In a switch, USF playing catch up

Three short seasons ago, USF rejoiced following an overtime victory over Miami, proof once again the commuter school in Tampa could take down one of the traditional powers in the state.

Miami promptly fired coach Randy Shannon. Losing to USF? Simply unacceptable at a program with five national championships. Unacceptable at Florida State, too. The Noles also lost to USF, in 2009, in what turned out to be Bobby Bowden’s final season.

Those two victories stand as signature moments in USF history. But as the Bulls prepare to host No. 15 Miami on Saturday, there have been fewer moments to rejoice. USF is 0-3 for the first time in school history. Signature moments instead have become cringe-worthy moments.

Indeed, a program that once put up a billboard proclaiming itself a part of the "Big 4" in Florida has had little to brag about since that win over Miami.

To make matters worse, USF fans have had to watch bitter rival UCF -- just 90 miles down Interstate 4 in Orlando -- emerge as perhaps the second-best team in the American Athletic Conference. The Knights are off to their first 3-0 start as an FBS program and host No. 12 South Carolina on Saturday, fresh off a win at Penn State in Week 3.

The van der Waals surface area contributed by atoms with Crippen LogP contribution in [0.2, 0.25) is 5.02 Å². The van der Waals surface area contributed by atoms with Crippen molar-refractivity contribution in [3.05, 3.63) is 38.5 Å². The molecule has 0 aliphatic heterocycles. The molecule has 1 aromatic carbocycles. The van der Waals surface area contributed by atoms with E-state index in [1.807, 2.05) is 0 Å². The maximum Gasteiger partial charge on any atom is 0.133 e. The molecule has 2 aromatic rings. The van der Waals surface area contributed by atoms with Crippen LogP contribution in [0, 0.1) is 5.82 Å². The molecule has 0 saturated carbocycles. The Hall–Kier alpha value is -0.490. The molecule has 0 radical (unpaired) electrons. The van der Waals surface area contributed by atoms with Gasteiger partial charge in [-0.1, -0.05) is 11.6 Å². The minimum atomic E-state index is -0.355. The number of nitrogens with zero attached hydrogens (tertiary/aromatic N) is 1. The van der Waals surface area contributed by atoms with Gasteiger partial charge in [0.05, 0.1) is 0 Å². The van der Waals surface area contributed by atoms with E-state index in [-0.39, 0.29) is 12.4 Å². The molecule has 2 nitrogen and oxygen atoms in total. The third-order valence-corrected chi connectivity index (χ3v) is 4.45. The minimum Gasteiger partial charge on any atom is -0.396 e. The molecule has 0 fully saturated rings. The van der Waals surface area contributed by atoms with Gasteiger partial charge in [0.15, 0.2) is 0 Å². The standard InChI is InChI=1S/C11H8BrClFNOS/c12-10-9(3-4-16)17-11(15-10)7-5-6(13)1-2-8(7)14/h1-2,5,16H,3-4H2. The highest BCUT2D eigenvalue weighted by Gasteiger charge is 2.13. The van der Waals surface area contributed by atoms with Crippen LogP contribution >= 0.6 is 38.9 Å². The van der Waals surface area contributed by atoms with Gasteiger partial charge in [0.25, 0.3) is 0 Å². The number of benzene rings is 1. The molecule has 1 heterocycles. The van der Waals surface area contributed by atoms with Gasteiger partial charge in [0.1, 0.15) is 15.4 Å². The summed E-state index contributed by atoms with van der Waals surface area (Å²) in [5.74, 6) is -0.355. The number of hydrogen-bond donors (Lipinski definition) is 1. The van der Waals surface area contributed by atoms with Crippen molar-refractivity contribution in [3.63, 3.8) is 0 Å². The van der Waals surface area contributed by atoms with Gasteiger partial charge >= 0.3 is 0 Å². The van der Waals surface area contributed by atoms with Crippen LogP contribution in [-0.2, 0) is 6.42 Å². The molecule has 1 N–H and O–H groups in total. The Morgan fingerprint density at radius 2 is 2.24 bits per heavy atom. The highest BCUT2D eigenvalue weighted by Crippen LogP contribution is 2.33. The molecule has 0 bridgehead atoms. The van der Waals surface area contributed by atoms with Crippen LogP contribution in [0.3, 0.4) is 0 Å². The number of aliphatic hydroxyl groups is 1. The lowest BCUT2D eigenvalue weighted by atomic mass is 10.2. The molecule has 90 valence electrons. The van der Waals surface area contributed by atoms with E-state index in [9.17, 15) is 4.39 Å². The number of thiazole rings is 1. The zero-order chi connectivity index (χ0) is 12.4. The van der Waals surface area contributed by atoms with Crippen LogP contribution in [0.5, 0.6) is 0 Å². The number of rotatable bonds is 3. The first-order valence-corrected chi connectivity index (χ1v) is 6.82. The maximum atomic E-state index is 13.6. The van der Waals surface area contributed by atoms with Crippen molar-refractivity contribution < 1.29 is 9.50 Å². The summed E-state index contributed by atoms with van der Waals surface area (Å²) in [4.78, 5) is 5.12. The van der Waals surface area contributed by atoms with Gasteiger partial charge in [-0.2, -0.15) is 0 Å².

The seeming flip-flop the programs have made is particularly stunning when you consider where USF has been. The Bulls once climbed as high as No. 2 in the national rankings, not UCF. They have the wins over Florida State and Miami, not UCF. They have the wins over UCF, too, dominating the nascent series 4-0 before the series ended in 2008.

In other words, USF always has lorded over UCF like the know-it-all big brother -- older, wiser and worldlier. For the first time, though, UCF is expected to be the overwhelming favorite to win when the teams play in Orlando on Thanksgiving weekend.

Nobody could have predicted that the last time they met. But nobody could have predicted the tumult that would unfold for the Bulls. USF is on its third coach since 2008, and a combination of coaching instability and indifference on the recruiting trail has severely hampered any progress toward building a championship team. It is now up to Willie Taggart to turn around the flagging fortunes.

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